The waters of Moose Mountain Pond were unusually clear when I was there Saturday, and I saw lots of these creatures underwater, so ugly they’re cute. The sounds of bullfrogs around the pond told me what these things are. This made me think about how fascinated I was as a child with the bottoms of creeks, rivers, and ponds. My brother and I would spend hours wading in the creek looking at things. It was a parallel universe that I thought about quite a bit, one that I could examine but not really enter. Today I see parents and grandparents tagging along with children carrying little nets, sharing the excitement of the underwater world while teaching the children to be gentle and not harm the objects of their curiosity. Summer is here, finally, and there are all kinds of worlds to explore beneath the surface.
I was driving back from town this week and saw this snapper laying her eggs on the side of the road. It didn’t look to me like the best place to do that, but I guess I don’t get to decide.
Turtles are sacred to the Greek goddess Gaia and the Sumerian god Enki.
The woodpecker archaeological record in Europe is sparse. Woodpecker bones were found with other bird and animal bones at a Mesolithic site in Serbia and I found reference to an atlatl (a primitive spear throwing device) that had a decorative White-backed Woodpecker from an unspecified European site. Where the archaeological woodpecker record is rich is again in North America. Woodpecker skulls and bills were apparently traded. Woodpeckers are found on pottery and shell engravings. Of course, archaeologists in North America have contemporary Amerindians with tribal memories to help them interpret findings and ask the right questions. Some woodpecker designs are stylistic and might be missed without this insight. Another factor is that archaeology in North America typically goes back about a thousand years while Mesolithic Europe was ten thousand years ago. Finally, it should be considered that since pecking wood is the sine qua non of the woodpecker, effigies of the bird might have been carved in wood rather than more durable bone or stone.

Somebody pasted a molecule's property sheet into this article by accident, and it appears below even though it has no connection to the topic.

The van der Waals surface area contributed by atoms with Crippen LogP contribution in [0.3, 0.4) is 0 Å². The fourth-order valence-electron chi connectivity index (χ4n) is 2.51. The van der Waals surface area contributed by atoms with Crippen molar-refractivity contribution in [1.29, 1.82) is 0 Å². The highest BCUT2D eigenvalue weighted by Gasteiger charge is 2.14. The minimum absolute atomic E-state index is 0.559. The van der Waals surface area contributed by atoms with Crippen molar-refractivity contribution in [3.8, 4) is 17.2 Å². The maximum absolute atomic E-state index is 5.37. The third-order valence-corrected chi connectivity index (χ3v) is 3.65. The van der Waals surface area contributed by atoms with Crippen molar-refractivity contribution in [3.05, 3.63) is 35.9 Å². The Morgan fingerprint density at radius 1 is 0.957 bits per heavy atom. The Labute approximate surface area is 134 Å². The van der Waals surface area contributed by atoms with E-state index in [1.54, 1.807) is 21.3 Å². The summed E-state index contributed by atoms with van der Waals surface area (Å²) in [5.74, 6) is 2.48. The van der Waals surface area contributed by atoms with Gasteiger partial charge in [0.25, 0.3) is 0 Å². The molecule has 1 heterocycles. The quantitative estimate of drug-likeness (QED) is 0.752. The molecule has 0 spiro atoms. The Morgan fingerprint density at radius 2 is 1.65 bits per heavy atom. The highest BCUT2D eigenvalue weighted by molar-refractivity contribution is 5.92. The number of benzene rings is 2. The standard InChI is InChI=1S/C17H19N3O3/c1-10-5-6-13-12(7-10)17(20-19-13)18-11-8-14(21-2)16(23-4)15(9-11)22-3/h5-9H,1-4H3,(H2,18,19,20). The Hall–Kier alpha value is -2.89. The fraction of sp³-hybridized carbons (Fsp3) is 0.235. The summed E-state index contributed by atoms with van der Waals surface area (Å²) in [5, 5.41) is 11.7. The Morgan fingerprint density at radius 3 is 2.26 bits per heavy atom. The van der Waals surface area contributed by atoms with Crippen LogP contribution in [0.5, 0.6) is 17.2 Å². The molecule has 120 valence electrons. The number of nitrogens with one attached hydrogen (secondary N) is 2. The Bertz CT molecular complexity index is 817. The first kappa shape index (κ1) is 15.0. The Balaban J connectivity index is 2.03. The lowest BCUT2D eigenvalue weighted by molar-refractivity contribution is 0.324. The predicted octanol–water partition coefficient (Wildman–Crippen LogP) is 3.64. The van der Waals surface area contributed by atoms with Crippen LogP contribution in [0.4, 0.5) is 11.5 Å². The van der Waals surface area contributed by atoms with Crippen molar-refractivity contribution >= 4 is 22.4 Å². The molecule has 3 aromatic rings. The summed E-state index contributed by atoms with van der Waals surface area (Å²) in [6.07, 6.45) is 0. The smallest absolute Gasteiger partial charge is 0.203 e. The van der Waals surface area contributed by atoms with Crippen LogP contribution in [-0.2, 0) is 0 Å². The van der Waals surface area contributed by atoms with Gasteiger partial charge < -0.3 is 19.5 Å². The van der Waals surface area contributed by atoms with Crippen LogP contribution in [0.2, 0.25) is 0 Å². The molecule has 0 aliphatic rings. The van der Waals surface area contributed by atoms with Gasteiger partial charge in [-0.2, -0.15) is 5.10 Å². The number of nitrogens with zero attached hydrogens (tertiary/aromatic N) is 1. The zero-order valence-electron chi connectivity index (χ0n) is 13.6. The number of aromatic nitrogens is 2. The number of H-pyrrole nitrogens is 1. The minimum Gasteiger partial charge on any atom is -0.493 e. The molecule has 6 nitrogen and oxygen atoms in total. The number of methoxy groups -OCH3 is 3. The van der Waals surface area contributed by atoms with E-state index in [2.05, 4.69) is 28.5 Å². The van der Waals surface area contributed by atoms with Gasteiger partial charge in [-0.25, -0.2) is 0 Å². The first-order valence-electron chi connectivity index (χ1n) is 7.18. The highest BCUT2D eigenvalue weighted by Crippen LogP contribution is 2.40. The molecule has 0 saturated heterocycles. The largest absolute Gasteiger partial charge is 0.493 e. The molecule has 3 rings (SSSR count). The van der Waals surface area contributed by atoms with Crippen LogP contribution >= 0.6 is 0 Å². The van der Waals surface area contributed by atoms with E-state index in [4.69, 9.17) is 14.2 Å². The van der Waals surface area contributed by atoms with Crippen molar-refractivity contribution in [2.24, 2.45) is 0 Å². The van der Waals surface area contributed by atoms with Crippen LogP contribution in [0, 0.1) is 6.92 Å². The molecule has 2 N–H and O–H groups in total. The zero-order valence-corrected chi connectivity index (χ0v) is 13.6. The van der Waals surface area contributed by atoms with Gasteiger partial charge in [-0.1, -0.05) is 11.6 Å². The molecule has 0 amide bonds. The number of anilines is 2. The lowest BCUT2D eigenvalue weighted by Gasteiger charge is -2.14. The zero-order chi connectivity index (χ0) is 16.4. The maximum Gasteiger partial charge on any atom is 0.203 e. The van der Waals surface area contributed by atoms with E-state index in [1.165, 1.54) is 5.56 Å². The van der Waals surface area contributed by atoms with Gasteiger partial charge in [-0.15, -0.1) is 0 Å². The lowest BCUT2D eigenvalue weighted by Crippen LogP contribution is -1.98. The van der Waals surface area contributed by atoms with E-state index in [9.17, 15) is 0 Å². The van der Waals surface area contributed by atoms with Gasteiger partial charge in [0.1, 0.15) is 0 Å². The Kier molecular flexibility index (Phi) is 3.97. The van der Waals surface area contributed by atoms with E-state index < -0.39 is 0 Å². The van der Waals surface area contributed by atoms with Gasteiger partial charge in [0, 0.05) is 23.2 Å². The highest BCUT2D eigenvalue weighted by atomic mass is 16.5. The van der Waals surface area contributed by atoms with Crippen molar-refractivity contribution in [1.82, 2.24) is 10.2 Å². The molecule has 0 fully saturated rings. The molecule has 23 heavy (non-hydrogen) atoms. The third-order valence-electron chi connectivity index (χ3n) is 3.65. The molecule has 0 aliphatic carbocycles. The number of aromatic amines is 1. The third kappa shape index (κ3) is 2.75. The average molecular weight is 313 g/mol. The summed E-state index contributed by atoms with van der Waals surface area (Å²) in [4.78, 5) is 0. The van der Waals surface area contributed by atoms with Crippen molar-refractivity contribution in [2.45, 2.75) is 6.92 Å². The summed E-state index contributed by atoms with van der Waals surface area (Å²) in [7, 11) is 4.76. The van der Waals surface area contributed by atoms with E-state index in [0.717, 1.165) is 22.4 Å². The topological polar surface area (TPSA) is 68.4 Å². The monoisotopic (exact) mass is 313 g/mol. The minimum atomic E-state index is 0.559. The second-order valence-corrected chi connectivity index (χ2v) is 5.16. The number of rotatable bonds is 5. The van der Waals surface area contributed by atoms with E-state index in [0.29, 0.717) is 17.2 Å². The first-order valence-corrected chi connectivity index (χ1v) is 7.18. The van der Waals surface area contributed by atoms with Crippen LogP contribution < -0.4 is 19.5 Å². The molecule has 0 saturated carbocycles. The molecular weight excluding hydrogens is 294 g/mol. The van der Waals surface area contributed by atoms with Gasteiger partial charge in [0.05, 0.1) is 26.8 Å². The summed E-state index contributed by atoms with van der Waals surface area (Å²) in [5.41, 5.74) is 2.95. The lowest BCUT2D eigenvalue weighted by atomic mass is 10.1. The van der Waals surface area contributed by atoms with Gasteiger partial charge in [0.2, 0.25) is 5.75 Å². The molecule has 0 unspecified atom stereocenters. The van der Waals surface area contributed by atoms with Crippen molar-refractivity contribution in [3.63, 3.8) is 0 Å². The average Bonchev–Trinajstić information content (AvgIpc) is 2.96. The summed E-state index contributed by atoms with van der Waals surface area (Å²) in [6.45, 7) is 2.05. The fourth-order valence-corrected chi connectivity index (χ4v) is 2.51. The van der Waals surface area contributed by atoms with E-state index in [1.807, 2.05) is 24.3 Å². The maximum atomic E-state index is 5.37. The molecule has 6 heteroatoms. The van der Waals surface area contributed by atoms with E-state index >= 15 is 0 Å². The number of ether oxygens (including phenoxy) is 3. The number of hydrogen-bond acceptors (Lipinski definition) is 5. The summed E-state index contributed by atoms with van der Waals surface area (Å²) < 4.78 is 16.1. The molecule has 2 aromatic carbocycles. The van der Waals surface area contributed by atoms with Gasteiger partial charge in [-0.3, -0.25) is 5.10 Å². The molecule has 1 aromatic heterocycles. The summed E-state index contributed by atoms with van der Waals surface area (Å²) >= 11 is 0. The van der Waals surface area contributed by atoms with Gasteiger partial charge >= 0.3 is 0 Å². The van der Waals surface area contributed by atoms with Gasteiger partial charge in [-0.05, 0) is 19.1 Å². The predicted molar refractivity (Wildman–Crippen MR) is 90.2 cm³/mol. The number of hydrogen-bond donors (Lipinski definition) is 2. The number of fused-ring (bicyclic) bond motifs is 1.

North American folklore says that woodpeckers predict the severity of the coming winter and that woodpeckers disappear in anticipation of extreme cold. A pervasive belief found in Europe is that the pecking is a sign of rain on the horizon, perhaps because the loud pecking of some species can resemble a distant thunder roll. In this regard, it is interesting that the woodpecker is the bird of the redheaded Norse god Thor, who wields the hammer and lightning bolt. More obscurely, the woodpecker is said to lead an observer to treasure. I have found that birds who bring rain are very often considered treasure birds.
The treasure the woodpecker is most thrillingly believed to lead to is the springwort. The springwort is a reddish root believed to draw down lightning. It can open any closed or locked door. To find the springwort magicians would seal the entrance to a woodpecker nest. The woodpecker would then fly off to find a springwort, but would be induced to drop the plant when he returned and found that the seal had been removed. The springwort sounds like a very valuable herb, but nobody really knows what a springwort is. Jacob Grimm identified it as the Caper Spurge or Euphorbia Lathyris.